We are eating disorder specialists working in Canada.  Our mission is to increase early identification of eating disorders by facilitating collaboration among parents, family doctors, and specialist eating disorder centres.

There is increasing recognition that illness duration is a significant prognostic indicator with anorexia nervosa (AN). Those with an early onset who receive treatment within two years show a better outcome for at least five years, than those with an early onset and more delayed treatment (1)  In addition, those with early onset who are treated early show better long-term outcome if the treatment is family-based rather than individually oriented (2).  Secondary prevention in the form of early identification and family-based treatment may bring the best chances for recovery to our patients as well as the lowest costs to our health care system.

Family physicians are in an excellent position to identify eating disorders early because of their relationships with families and the relative frequency of contact with their patients. However, family physicians’ current level of awareness of eating disorders may be a barrier to early identification (3).

Our purpose is to remove the barriers to early identification and treatment of eating disorders, much as has been done in the areas of breast cancer and schizophrenia.  In our clinical experience with families where a child or adolescent developed an eating disorder, parents have often told us that they noticed subtle changes in their child’s eating habits before there were any medical consequences that would allow the family doctor to make an eating disorder diagnosis.  As such, a potential eating disorder could be identified earlier if family doctors could make referrals to a specialist consultation service when parents express such concerns.

Dr. Ahmed Boachie

Dr. Ahmed Boachie, MB., ChB., MRCPsych, FRCP(C), FAED is Medical Director, Child and Adolescent Mental Health Services at Southlake Regional Health Centre. There, he is also Director of the Young Adult Eating Disorders Program and the Child and Adolescent Eating Disorders Program, as well as Clinical Director of the Child and Adolescent Day Hospital. He is a Consulting Psychiatrist at Hospital for Sick Children.  Dr. Boachie is an Assistant Professor in the Department of Psychiatry, Faculty of Medicine, at the University of Toronto and an Adjunct Assistant Clinical Professor in the Department of Psychiatry and Behavioural Neurosciences at McMaster University. He is co-author of numerous scientific articles and book chapters on eating disorders, and is co-author with Karin Jasper of A Parent’s Guide to Defeating Eating Disorders: Spotting the Stealth Bomber and Other Symbolic Approaches. Dr. Boachie has been honored with several awards and/or nominations by medical students, residents, and families of those suffering from eating disorders. He is a Fellow of the Academy of Eating Disorders.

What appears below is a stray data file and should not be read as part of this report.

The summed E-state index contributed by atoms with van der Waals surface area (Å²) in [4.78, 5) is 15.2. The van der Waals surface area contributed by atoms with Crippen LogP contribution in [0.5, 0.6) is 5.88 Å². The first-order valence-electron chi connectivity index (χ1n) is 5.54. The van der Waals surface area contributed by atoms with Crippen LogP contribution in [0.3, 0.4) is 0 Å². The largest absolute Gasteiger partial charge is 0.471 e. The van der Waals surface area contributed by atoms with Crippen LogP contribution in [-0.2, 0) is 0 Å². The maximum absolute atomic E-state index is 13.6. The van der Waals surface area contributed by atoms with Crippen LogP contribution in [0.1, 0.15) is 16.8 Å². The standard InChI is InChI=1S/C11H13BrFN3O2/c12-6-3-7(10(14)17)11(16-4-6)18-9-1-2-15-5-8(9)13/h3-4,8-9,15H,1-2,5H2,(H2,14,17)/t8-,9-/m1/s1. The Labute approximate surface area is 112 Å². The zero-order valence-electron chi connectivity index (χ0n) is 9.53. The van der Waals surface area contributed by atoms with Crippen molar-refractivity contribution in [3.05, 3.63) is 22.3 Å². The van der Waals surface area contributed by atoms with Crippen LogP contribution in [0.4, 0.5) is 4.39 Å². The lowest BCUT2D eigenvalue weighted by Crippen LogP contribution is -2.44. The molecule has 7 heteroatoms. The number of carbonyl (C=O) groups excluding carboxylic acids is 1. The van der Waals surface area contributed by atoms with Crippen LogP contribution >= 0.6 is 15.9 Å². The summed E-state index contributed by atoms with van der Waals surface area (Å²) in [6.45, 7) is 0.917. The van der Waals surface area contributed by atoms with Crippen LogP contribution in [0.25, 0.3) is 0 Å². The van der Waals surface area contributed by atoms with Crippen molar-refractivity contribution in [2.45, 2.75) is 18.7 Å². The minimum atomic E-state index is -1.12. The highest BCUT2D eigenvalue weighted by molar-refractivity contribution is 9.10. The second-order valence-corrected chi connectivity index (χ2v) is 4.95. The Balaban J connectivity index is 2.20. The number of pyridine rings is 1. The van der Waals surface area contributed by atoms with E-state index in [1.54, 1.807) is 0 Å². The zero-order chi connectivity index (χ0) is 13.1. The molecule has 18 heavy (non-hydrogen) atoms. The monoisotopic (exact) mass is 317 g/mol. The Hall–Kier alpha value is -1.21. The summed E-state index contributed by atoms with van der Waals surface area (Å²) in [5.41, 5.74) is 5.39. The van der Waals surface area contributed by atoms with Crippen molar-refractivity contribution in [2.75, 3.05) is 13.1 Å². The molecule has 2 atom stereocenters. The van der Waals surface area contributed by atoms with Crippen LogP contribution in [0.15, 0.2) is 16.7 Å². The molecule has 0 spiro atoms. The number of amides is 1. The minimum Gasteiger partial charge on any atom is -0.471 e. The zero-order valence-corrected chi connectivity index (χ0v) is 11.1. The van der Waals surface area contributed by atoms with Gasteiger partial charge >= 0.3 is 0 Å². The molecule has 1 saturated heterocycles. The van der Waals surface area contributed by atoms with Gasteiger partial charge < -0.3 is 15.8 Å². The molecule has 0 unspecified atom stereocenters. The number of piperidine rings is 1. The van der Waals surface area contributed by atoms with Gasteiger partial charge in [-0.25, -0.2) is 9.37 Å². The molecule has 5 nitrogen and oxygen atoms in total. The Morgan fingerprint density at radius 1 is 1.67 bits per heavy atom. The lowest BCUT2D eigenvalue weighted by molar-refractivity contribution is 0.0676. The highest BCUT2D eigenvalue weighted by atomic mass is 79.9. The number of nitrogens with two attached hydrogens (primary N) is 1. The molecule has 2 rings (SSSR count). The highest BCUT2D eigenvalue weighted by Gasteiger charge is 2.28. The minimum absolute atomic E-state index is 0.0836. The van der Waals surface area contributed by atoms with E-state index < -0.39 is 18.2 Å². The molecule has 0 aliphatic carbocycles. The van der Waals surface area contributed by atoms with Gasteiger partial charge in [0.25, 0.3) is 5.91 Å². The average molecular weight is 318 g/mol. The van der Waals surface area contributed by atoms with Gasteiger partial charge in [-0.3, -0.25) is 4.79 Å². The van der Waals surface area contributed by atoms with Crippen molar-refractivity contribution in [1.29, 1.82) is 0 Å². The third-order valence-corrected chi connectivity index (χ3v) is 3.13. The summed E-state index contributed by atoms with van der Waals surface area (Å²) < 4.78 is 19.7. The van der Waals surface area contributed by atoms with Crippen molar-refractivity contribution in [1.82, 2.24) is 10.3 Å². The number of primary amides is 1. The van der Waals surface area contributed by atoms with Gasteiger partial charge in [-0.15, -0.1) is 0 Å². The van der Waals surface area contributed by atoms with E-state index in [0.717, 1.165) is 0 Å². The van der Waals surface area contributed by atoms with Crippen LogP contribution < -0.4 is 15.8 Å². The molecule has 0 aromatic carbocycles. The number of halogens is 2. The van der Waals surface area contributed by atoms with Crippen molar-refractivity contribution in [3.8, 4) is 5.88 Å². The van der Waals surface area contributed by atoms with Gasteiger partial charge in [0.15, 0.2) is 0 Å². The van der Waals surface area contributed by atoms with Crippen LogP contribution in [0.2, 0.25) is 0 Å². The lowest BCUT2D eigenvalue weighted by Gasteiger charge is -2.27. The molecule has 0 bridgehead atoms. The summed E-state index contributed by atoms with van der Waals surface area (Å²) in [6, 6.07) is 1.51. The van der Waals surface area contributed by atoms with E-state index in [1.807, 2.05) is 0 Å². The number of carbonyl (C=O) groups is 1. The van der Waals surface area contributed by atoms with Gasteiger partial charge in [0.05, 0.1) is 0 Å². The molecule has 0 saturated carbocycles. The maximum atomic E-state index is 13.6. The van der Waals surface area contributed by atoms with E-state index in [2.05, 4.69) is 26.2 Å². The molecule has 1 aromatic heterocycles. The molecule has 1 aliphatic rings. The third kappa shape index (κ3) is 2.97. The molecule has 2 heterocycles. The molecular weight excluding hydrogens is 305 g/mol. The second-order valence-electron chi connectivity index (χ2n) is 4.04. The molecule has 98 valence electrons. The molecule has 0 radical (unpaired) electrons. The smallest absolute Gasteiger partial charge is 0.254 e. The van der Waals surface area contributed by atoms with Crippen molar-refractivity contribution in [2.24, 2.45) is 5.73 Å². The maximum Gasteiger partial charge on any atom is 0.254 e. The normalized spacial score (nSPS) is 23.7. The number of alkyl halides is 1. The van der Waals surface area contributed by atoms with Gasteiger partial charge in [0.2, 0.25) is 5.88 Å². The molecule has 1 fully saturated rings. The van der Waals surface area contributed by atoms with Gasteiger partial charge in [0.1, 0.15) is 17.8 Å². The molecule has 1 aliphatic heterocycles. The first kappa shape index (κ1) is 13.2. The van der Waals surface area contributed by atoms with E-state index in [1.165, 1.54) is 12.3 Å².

Karin Jasper, Ph.D., M.Ed., RP Dr. Karin Jasper.is a Clinical Mental Health Specialist with the Eating Disorders Program at Southlake Regional Health Centre, Newmarket, Ontario.  She also served as team leader for the Day Program for Eating Disorders at Hospital for Sick Children and worked in private practice with young adults and adults with eating disorders. She is Assistant Professor in the Department Psychiatry, Faculty of Medicine, at the University of Toronto. Karin is author or co-author of numerous journal articles and book chapters on eating disorders. She is co-editor with Catrina Brown of Consuming Passions:  Feminist Approaches to Weight Preoccupation and Eating Disorders and co-author with Dr. Ahmed Boachie of A Parent’s Guide to Defeating Eating Disorders: Spotting the Stealth Bomber and Other Symbolic Approaches.


  1. Treasure J, Russell G. The case for early intervention in anorexia nervosa: theoretical exploration of maintaining factors. British Journal of Psychiatry 2011, 1: 5-7.
  2. Lock, J., LeGrange, D., Agras, W.S., Moye, A., Bryson, S.W., and Jo, B. Randomized clinical trial comparing family-based treatment with adolescent-focused individual therapy for adolescents with anorexia nervosa. Archives of General Psychiatry 2010, 67: 1025-32.
  3. Lafrance Robinson, A., Boachie, A., and Lafrance, G. Assessment and treatment of pediatric eating disorders: A survey of physicians and psychologists. Journal of the Canadian Academy of Child and Adolescent Psychiatry. 2012. February; 21(1):45-52


Selected Articles by Dr. Boachie and Karin Jasper

Myths and misconceptions about eating disorders

When dieting courts disorder

Physician Role in Helping Adolescents with the social and psychological consequences of obesity.

Olanzapine Use as an adjunctive treatment for hospitalized children with anorexia nervosa: Case reports

Delivery of family therapy in the treatment of anorexia nervosa using telehealth